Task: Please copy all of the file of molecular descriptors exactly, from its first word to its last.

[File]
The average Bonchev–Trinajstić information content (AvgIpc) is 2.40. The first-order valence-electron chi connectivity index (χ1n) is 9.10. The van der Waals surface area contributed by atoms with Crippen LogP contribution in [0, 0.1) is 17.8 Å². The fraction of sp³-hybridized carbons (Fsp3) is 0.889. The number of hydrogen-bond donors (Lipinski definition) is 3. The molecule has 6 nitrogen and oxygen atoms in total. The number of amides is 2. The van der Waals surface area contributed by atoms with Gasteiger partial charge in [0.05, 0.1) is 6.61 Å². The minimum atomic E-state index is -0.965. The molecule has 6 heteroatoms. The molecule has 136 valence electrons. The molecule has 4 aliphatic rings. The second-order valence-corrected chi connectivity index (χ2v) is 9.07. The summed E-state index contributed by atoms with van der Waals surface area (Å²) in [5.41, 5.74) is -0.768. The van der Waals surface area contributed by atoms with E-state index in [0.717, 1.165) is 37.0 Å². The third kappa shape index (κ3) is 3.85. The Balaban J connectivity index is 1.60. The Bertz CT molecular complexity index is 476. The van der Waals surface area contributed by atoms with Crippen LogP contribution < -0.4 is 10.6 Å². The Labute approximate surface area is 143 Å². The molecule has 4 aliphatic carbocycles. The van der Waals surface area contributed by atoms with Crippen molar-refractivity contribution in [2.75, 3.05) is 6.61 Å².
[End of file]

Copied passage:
The average Bonchev–Trinajstić information content (AvgIpc) is 2.40. The first-order valence-electron chi connectivity index (χ1n) is 9.10. The van der Waals surface area contributed by atoms with Crippen LogP contribution in [0, 0.1) is 17.8 Å². The fraction of sp³-hybridized carbons (Fsp3) is 0.889. The number of hydrogen-bond donors (Lipinski definition) is 3. The molecule has 6 nitrogen and oxygen atoms in total. The number of amides is 2. The van der Waals surface area contributed by atoms with Gasteiger partial charge in [0.05, 0.1) is 6.61 Å². The minimum atomic E-state index is -0.965. The molecule has 6 heteroatoms. The molecule has 136 valence electrons. The molecule has 4 aliphatic rings. The second-order valence-corrected chi connectivity index (χ2v) is 9.07. The summed E-state index contributed by atoms with van der Waals surface area (Å²) in [5.41, 5.74) is -0.768. The van der Waals surface area contributed by atoms with E-state index in [0.717, 1.165) is 37.0 Å². The third kappa shape index (κ3) is 3.85. The Balaban J connectivity index is 1.60. The Bertz CT molecular complexity index is 476. The van der Waals surface area contributed by atoms with Crippen LogP contribution < -0.4 is 10.6 Å². The Labute approximate surface area is 143 Å². The molecule has 4 aliphatic carbocycles. The van der Waals surface area contributed by atoms with Crippen molar-refractivity contribution in [2.75, 3.05) is 6.61 Å².